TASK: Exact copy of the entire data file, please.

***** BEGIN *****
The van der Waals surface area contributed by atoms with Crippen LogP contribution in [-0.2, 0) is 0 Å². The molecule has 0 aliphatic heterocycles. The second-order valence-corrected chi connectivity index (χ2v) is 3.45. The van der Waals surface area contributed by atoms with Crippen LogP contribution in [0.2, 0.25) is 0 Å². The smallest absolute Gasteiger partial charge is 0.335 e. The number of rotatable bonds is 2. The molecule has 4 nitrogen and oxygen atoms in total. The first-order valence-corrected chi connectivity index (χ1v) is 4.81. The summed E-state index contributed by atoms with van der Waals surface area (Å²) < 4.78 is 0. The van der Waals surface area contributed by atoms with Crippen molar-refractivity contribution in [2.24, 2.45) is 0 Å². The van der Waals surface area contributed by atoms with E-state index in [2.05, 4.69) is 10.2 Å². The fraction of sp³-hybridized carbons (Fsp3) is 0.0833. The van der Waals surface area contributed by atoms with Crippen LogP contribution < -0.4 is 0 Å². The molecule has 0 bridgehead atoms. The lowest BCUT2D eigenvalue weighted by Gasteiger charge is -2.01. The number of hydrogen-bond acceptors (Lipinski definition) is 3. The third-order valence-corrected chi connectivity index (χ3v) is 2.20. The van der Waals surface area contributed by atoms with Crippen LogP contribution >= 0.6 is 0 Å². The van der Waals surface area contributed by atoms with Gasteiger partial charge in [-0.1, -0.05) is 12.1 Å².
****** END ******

The van der Waals surface area contributed by atoms with Crippen LogP contribution in [-0.2, 0) is 0 Å². The molecule has 0 aliphatic heterocycles. The second-order valence-corrected chi connectivity index (χ2v) is 3.45. The van der Waals surface area contributed by atoms with Crippen LogP contribution in [0.2, 0.25) is 0 Å². The smallest absolute Gasteiger partial charge is 0.335 e. The number of rotatable bonds is 2. The molecule has 4 nitrogen and oxygen atoms in total. The first-order valence-corrected chi connectivity index (χ1v) is 4.81. The summed E-state index contributed by atoms with van der Waals surface area (Å²) < 4.78 is 0. The van der Waals surface area contributed by atoms with Crippen molar-refractivity contribution in [2.24, 2.45) is 0 Å². The van der Waals surface area contributed by atoms with E-state index in [2.05, 4.69) is 10.2 Å². The fraction of sp³-hybridized carbons (Fsp3) is 0.0833. The van der Waals surface area contributed by atoms with Crippen LogP contribution < -0.4 is 0 Å². The molecule has 0 bridgehead atoms. The lowest BCUT2D eigenvalue weighted by Gasteiger charge is -2.01. The number of hydrogen-bond acceptors (Lipinski definition) is 3. The third-order valence-corrected chi connectivity index (χ3v) is 2.20. The van der Waals surface area contributed by atoms with Crippen LogP contribution >= 0.6 is 0 Å². The van der Waals surface area contributed by atoms with Gasteiger partial charge in [-0.1, -0.05) is 12.1 Å².